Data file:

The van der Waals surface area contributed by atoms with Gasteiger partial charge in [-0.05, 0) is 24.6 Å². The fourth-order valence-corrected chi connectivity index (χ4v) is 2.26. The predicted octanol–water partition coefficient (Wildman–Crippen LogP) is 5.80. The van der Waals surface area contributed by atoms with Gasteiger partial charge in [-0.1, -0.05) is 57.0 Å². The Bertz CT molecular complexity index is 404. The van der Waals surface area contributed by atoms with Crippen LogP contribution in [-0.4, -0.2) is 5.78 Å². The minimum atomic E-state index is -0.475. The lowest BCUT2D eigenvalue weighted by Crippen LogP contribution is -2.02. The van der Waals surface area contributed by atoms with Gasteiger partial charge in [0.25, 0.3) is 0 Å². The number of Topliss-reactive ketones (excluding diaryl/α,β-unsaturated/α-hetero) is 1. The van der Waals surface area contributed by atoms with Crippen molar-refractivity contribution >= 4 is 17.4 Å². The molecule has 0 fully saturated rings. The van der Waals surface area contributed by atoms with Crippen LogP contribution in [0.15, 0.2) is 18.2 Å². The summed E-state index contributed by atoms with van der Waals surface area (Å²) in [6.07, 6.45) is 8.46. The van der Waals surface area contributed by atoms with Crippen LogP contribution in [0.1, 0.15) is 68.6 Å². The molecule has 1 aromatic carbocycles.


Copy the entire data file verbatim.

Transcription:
The van der Waals surface area contributed by atoms with Gasteiger partial charge in [-0.05, 0) is 24.6 Å². The fourth-order valence-corrected chi connectivity index (χ4v) is 2.26. The predicted octanol–water partition coefficient (Wildman–Crippen LogP) is 5.80. The van der Waals surface area contributed by atoms with Gasteiger partial charge in [-0.1, -0.05) is 57.0 Å². The Bertz CT molecular complexity index is 404. The van der Waals surface area contributed by atoms with Crippen LogP contribution in [-0.4, -0.2) is 5.78 Å². The minimum atomic E-state index is -0.475. The lowest BCUT2D eigenvalue weighted by Crippen LogP contribution is -2.02. The van der Waals surface area contributed by atoms with Gasteiger partial charge in [0.25, 0.3) is 0 Å². The number of Topliss-reactive ketones (excluding diaryl/α,β-unsaturated/α-hetero) is 1. The van der Waals surface area contributed by atoms with Crippen molar-refractivity contribution >= 4 is 17.4 Å². The molecule has 0 fully saturated rings. The van der Waals surface area contributed by atoms with Crippen LogP contribution in [0.15, 0.2) is 18.2 Å². The summed E-state index contributed by atoms with van der Waals surface area (Å²) in [6.07, 6.45) is 8.46. The van der Waals surface area contributed by atoms with Crippen LogP contribution in [0.1, 0.15) is 68.6 Å². The molecule has 1 aromatic carbocycles.